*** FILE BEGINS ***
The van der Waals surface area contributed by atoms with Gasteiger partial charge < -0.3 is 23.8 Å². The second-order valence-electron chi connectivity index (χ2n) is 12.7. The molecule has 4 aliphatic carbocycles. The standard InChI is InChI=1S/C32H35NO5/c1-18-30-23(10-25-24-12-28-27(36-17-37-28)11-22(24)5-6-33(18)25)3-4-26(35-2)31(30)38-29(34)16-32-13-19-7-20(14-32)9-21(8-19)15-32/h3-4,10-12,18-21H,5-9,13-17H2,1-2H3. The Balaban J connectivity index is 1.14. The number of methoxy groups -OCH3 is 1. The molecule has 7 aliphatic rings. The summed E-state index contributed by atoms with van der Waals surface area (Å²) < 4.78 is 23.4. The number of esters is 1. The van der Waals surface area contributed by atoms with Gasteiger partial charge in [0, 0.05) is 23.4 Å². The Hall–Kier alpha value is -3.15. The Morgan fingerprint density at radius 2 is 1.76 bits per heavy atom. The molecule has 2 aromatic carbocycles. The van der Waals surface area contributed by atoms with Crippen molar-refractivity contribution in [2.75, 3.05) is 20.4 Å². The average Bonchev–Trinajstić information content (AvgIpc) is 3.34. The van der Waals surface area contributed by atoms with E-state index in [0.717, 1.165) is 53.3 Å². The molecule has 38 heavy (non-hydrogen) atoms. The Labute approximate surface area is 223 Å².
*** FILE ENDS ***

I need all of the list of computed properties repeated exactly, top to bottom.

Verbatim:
The van der Waals surface area contributed by atoms with Gasteiger partial charge < -0.3 is 23.8 Å². The second-order valence-electron chi connectivity index (χ2n) is 12.7. The molecule has 4 aliphatic carbocycles. The standard InChI is InChI=1S/C32H35NO5/c1-18-30-23(10-25-24-12-28-27(36-17-37-28)11-22(24)5-6-33(18)25)3-4-26(35-2)31(30)38-29(34)16-32-13-19-7-20(14-32)9-21(8-19)15-32/h3-4,10-12,18-21H,5-9,13-17H2,1-2H3. The Balaban J connectivity index is 1.14. The number of methoxy groups -OCH3 is 1. The molecule has 7 aliphatic rings. The summed E-state index contributed by atoms with van der Waals surface area (Å²) < 4.78 is 23.4. The number of esters is 1. The van der Waals surface area contributed by atoms with Gasteiger partial charge in [0, 0.05) is 23.4 Å². The Hall–Kier alpha value is -3.15. The Morgan fingerprint density at radius 2 is 1.76 bits per heavy atom. The molecule has 2 aromatic carbocycles. The van der Waals surface area contributed by atoms with Crippen molar-refractivity contribution in [2.75, 3.05) is 20.4 Å². The average Bonchev–Trinajstić information content (AvgIpc) is 3.34. The van der Waals surface area contributed by atoms with E-state index in [0.717, 1.165) is 53.3 Å². The molecule has 38 heavy (non-hydrogen) atoms. The Labute approximate surface area is 223 Å².